Special attention will be paid to examining key cultural This seminar introduces students to the field of the
forms, such as television, fashion, music, advertising, sociology of literature. After surveying a number of the
museums, art, and literature. Cintron. classic problems of the field, the course focuses on several
Winter 2010 and alternate years. sociological theories of the emergence and development
of the novel. In addition to reading theorists such as
Soc 264: Work and Family (4) Benedict Anderson, Pierre Bourdieu, Wendy Griswold,
Surveys research and theory in the growing area of Michael McKeon, and Ian Watt, among others, there
work-family studies. Explores how work and family life is a sociological reading of several classic novels (for
interconnect and influence each other and the implications example, by Cervantes, Defoe, Austen, and Flaubert,
of these linkages for women, men, children, employers, among others). Eastwood.
the community and society. Examines how gender, social Not offered in 2009-2010
class, family structure, poverty, and race and ethnicity
affect individuals’ ability to manage work and family. anth 275: Feminist anthropology (3)
Topics will include work-family conflict, single-parent This course covers the complex and sometimes “awk-
families, dual-career families, childcare and eldercare ward” relationship between feminism and anthropology.
issues, international perspectives on work and family, and We explore topics such as the place of feminist theory and
changing attitudes towards work-life integration. Private politics within the discipline of anthropology, the problems
and public policy initiatives will be reviewed. Cintron. involved in being a feminist and an anthropologist, and
Spring 2010 and alternate years the creation of feminist ethnography. Goluboff.
Fall 2011 and alternate years
240 Sociology and Anthropology
Soc 280: gender and Sexuality (3) cal anthropology. This seminar will offer students an
An anthropological and sociological investigation of introduction to the anthropological subfield of medical
sex roles in preliterate and modern societies. Special anthropology. It will first examine traditions of diagnosis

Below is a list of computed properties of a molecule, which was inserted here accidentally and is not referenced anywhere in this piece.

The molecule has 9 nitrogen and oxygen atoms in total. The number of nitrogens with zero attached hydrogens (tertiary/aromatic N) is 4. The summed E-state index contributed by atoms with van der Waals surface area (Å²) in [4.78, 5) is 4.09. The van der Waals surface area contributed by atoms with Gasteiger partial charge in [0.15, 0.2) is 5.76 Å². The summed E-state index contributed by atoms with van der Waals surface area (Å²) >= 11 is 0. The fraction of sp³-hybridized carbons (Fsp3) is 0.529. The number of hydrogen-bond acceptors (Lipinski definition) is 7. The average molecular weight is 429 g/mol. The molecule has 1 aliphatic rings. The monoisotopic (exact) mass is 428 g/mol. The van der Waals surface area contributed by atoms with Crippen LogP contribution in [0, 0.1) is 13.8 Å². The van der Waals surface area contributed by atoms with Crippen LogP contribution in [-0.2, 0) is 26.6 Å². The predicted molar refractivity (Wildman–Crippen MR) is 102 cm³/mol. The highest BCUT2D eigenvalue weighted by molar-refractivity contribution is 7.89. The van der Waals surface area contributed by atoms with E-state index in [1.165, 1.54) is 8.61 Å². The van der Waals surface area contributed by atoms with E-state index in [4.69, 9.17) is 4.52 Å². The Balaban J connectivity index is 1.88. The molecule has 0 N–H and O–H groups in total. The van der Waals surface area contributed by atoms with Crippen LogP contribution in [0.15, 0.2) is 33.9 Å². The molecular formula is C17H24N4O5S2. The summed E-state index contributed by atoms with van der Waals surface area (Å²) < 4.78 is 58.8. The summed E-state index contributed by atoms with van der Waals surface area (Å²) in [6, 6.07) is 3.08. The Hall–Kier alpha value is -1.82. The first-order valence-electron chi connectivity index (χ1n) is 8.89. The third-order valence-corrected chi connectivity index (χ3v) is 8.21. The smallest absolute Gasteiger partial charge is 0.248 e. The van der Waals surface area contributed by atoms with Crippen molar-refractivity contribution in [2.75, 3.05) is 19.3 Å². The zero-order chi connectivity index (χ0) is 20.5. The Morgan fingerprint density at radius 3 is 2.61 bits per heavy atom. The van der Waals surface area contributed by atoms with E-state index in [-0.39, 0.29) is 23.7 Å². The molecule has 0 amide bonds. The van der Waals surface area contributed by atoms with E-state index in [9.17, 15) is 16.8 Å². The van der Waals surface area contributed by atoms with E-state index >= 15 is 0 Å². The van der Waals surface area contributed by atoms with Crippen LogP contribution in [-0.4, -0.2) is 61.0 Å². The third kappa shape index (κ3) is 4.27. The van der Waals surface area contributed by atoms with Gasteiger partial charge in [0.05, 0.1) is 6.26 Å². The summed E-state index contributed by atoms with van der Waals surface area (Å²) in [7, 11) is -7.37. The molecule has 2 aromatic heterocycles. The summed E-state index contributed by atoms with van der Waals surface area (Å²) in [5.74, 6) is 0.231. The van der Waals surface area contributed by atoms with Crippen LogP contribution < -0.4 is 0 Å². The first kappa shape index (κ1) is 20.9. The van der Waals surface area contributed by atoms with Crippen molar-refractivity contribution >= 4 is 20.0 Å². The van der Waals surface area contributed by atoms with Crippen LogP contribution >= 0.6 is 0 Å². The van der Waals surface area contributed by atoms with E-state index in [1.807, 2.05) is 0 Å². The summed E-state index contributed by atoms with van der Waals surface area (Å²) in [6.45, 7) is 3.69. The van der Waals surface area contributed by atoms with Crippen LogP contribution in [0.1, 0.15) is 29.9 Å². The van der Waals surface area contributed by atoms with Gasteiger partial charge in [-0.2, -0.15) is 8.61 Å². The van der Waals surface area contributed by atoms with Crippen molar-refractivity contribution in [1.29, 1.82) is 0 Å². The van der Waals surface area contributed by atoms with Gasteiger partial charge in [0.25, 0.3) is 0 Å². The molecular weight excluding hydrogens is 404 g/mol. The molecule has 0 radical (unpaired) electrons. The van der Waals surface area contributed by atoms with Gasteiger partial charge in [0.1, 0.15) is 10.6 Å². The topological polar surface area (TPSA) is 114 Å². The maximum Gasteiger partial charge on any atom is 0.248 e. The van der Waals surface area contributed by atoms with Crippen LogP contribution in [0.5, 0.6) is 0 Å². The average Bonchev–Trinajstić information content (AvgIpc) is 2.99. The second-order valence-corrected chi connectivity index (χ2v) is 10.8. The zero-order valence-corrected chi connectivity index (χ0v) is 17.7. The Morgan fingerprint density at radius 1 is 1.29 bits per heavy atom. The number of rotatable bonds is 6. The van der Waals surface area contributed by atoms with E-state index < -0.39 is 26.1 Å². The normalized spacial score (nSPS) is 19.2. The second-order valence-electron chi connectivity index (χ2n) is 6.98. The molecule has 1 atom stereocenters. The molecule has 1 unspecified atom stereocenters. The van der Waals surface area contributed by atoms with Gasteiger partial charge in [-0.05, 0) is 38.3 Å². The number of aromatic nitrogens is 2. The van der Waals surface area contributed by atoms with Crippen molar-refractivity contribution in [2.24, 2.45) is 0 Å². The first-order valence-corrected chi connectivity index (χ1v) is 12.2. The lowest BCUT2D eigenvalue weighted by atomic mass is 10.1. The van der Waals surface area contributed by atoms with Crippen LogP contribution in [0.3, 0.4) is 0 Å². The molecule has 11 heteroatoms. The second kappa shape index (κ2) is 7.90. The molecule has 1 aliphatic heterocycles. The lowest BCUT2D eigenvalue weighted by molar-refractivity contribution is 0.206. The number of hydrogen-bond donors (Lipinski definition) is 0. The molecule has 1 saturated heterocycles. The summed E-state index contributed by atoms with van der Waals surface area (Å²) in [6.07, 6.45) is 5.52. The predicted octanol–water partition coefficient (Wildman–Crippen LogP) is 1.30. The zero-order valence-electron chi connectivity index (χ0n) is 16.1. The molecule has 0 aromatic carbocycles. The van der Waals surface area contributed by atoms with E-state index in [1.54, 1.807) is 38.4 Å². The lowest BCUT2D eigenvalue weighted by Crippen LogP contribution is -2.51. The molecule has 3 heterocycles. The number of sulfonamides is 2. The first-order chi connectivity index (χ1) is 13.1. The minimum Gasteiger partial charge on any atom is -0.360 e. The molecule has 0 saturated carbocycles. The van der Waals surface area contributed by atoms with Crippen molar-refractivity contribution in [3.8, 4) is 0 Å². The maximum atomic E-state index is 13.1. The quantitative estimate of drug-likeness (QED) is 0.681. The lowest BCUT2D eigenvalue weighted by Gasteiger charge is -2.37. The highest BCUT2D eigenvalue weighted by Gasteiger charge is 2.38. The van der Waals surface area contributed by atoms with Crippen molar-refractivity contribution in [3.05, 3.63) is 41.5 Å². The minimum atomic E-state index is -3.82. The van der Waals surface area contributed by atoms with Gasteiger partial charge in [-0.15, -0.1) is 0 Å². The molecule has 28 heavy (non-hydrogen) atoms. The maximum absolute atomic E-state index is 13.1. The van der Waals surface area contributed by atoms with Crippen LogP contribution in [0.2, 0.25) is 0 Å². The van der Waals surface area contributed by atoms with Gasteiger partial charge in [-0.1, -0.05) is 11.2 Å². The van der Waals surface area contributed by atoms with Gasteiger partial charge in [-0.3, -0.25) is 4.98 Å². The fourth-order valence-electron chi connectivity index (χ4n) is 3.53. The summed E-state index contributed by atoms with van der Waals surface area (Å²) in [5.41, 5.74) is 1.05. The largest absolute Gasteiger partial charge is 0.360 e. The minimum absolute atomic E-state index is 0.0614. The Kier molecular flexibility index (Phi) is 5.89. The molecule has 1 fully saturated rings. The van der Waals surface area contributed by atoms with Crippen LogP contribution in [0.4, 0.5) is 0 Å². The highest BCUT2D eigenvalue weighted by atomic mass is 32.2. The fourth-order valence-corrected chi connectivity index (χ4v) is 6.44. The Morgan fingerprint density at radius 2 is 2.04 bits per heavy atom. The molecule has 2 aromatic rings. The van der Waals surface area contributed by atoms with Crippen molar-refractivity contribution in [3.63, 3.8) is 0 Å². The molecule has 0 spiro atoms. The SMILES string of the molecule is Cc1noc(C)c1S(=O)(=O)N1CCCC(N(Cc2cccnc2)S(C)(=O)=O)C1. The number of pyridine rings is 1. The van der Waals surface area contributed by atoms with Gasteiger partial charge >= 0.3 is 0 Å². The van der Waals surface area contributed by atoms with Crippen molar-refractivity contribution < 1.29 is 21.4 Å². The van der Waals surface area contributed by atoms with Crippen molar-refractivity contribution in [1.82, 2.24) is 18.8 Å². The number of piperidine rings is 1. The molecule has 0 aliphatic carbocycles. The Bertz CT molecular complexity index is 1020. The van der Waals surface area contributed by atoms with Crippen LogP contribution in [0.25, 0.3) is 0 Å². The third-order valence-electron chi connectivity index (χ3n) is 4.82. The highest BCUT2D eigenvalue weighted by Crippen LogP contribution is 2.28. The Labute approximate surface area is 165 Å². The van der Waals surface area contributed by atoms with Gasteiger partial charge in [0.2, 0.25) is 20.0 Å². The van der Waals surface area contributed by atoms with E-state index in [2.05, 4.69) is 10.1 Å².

consideration is given to the role of innate sexual dif- and healing found among various non-Western peoples
ferences, cultural variation, technology, and power in throughout the world. it will then examine the widely vary-
determining patterns of male dominance. Emphasis is ing ways in which non-Western peoples have responded
placed on real and mythical female and male power in to the introduction of western health care, personnel, and
the context of changing relationships between men and institutions into their communities. Markowitz. topic for
women in American society. Novack. Winter 2010: american indian Ethnohistory. One of the
Winter major goals of modern ethnohistory is to use anthropologi-
cal and historical methods to uncover the understandings
anth 285 (rEl 285): introduction to that non-Western peoples have of their own histories.
american indian religions (3) This seminar will introduce students to the theoretical
This class introduces students to some of the dominant and methodological principles of ethnohistorical research
themes, values, beliefs, and practices found among the and their application to north American Indian peoples.
religions of North America’s Indian peoples. The first part Participants will first study American Indian conceptions
of the course explores the importance of sacred power, of time and their relationship to the criteria by which
landscape, and community in traditional Indian spirituali- tribal communities selected and comprehended the
ties and rituals. It then examines some of the changes that events comprising their histories. The seminar will then
have occurred in these traditions as a result of western examine how Indian tribes from different parts of north
expansion and dominance from the 18th through early America, including the Southwest, northeast, Southeast,